As with the case of The Office, 30 Rock or Parks and Recreation, the two are backed up by a hilarious top-notch ensemble cast from the likes of Joe Lo Truglio (Superbad) as the department’s hard-working yet klutzy Detective Charles Boyle who sometimes dresses like a serial killer and pines over Detective Rosa Diaz played by Stephanie Beatriz (Modern Family), a tough-as-nails and scary cookie; Melissa Fumero (One Life To Live), an ambitious and competitive detective who can’t quite yet make her mark; Terry Crews (Arrested Development) as Sergeant Terry Jeffords also known as the detective squad leader with mountains of muscles but is a giant “scaredy-cat”; and Chelsea Peretti (China, IL) as Gina Linetti, the nosy and sardonic  civilian administrator.  What’s great about the dynamic between all these characters is that they know their voices very well and the relationships formed between each partnership. Combine two of these characters at any given time and you’ll continuously have a fresh and distinctive story-line every time. It’s highly appealing to watch these characters and know that there are endless possibilities to plot-lines full of hi-jinks and vibrant humor.

Something that always catches my eye with a television show is the writing. You can have a great cast with a great set, but writing counts most and with this show you can clearly see how it stands out as a positive. The writing on Brooklyn Nine-Nine is smart and fresh, doesn’t feel like it’s been done before and is frankly very apt in its execution. There are so many one liners that have caught my attention in these past five or six episodes that the DVD release is definitely exciting me. There’s dialogue coming from Cpt. Holt who yells, “It’s over, Disco Man! Put down the yo-yo and back away from the girl,” said in Andre Braugher’s baritone voice; or when Sgt. Jeffords goes to the gun range with the Captain and says how the target silhouette looks exactly like a friend of his, to which Holt responds, “You have a friend who’s a silhouette?” and Jeffords answers, “Yes!”; or the continuous monotone voice of Gina who will just not stop talking about herself or what she thinks. Then of course there’s the physical comedy that earns appropriate and well-timed laughs like Det. Peralta falling out of the ceiling in Holt’s office; or Det. Boyle dropping his muffin and in his attempt to reach it, ends up banging his head on the counter and steps on his muffin; or Sgt. Jeffords having a breakdown over building a toy castle for his daughter.

The cast of “Brooklyn Nine-Nine.” Left to right: Melissa Fumero, Terry Crews, Andy Samberg, Andre Braugher, Stephanie Beatriz, Joe Lo Truglio, and Chelsea Peretti. Image Credit: FOX Broadcasting Corp.

In an interview with The Huffington Post, executive producer Dan Goor (Parks and Recreation) shared that they were inspired by the 70s sitcom called Barney Miller, a comedy based in a police station in Greenwich Village. With its realistic mix of diversity and ethnicity, Barney Miller was setting standards for its time. Goor cited the show as one of Brooklyn Nine-Nine’s major influences calling it one of the most realistic depictions of police work ever seen on television as per actual law enforcement officers. “You’re not constantly running at full speed down an alley. It’s life in the precinct…that was inspiring to us; you can do a modern comedy set in a police precinct without relying on that drumbeat of detective work,” Goor says. The producers go on to saying how with the NYC Police Department made up of 50% Caucasian and 50% non-Caucasian officers, they felt it necessary to produce such evidence in their own writing. Brooklyn Nine-Nine pairs two Latina actresses in a primetime show on a major network, something that is rarely seen these days.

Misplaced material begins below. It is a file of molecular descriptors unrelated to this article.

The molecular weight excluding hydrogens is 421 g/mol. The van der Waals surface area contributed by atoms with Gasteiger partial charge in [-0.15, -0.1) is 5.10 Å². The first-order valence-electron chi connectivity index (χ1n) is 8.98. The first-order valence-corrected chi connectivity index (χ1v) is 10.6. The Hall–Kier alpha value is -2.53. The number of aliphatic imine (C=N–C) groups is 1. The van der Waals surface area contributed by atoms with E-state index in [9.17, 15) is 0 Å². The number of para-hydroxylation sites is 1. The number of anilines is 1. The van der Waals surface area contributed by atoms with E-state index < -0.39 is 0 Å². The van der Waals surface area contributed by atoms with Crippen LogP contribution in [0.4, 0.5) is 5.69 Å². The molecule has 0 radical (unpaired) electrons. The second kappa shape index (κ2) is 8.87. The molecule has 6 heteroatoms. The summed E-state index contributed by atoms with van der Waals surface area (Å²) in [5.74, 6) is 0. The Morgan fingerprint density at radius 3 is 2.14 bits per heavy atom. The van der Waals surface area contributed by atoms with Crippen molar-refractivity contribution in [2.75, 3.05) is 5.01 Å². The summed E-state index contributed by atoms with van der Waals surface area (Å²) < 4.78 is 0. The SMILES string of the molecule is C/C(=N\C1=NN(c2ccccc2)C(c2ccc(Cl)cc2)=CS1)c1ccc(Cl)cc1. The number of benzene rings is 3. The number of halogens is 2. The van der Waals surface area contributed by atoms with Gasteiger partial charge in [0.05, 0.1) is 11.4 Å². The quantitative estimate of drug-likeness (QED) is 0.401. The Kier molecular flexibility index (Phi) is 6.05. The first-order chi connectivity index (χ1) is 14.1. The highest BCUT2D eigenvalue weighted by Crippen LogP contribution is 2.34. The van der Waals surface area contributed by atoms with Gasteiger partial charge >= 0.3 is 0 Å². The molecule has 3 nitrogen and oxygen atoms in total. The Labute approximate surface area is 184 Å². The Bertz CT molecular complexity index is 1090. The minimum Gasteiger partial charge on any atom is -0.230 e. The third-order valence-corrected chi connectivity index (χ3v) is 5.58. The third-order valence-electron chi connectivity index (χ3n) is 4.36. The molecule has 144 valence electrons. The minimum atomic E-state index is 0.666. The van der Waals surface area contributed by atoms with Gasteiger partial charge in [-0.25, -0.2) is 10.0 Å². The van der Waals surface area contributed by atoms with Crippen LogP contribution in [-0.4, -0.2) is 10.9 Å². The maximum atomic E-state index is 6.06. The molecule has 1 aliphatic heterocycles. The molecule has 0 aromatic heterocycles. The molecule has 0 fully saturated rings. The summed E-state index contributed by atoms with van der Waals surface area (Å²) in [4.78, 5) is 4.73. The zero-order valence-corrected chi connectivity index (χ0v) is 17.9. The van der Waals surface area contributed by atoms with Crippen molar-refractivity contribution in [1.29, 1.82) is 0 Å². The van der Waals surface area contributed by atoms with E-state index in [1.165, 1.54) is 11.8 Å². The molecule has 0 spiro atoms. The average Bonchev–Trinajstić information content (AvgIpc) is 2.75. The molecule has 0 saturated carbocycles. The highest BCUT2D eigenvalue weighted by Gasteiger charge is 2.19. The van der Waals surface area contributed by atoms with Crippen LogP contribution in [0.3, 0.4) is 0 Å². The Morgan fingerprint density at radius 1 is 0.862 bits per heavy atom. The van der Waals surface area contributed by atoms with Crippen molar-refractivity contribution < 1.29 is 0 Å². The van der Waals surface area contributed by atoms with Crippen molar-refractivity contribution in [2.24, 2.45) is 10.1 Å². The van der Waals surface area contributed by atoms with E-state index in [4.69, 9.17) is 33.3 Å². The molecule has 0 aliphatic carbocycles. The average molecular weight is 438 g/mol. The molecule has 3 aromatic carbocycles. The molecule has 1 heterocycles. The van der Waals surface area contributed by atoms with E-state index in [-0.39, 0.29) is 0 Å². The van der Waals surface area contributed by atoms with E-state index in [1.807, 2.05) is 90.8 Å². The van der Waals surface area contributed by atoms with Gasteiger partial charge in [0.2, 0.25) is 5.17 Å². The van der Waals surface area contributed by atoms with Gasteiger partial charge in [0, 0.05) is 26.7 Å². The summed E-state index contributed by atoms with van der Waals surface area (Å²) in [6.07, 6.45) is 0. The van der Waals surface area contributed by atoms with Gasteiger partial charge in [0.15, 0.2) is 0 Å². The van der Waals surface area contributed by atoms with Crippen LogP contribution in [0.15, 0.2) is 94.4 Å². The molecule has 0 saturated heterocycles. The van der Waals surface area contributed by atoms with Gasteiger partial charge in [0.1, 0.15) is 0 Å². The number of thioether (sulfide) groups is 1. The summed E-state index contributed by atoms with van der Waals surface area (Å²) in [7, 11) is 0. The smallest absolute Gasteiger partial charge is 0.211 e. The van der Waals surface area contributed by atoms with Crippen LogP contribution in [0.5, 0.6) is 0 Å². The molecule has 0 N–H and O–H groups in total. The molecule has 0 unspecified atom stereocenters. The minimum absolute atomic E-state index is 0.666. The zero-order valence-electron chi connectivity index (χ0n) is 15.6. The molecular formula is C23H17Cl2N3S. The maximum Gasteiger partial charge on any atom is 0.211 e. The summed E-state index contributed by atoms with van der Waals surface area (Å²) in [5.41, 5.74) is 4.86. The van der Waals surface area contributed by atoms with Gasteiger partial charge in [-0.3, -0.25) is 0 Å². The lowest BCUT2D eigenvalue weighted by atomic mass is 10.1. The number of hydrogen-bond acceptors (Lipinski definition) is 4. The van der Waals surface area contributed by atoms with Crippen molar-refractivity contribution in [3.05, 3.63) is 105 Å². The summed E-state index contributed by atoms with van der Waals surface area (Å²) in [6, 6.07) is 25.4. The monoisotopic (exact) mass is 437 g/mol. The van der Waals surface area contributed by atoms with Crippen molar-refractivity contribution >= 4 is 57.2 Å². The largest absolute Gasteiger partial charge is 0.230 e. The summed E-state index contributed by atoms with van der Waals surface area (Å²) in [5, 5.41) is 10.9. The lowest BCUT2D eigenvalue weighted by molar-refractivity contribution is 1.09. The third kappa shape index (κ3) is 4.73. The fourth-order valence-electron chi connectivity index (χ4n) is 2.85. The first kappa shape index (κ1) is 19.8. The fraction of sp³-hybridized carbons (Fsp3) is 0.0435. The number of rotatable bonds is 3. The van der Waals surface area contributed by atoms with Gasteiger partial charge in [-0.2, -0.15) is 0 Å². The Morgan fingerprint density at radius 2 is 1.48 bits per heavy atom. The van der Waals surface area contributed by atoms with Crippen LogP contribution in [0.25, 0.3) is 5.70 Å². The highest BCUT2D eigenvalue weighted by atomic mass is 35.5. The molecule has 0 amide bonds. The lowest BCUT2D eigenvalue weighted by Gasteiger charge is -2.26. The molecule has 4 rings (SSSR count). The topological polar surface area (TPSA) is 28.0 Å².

I’m issuing a BOLO–be on the lookout–for Brooklyn Nine-Nine because this show is my top pick for the 2013 fall season! The show itself is thoroughly contemporary in its sketch-comedy stylings with cutaway scenes, physical and thoughtful humor. From the pilot to now, you can clearly see the show has certainly found its comedic niche while still invoking the spirit of similar sitcoms but with its own mold and identity. I think it successfully serves as a rare cop comedy in the primetime slot, sitting in at 8:30 pm over at FOX. It’s filled with literal LOLs and a diverse ensemble that will definitely keep you entertained and interested. Brooklyn Nine-Nine is certainly one of the fall’s strongest comedies and has grown very much so from the a pilot. It’s a clever, fresh, appealing and wittily thought-through comedy that is sure to leave you laughing!

Brooklyn Nine-Nine airs Tuesdays at 8:30 pm on FOX. Check your local listings!

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  1. BOLO Issued for “Brooklyn Nine-Nine” | westlifebunny - November 8, 2013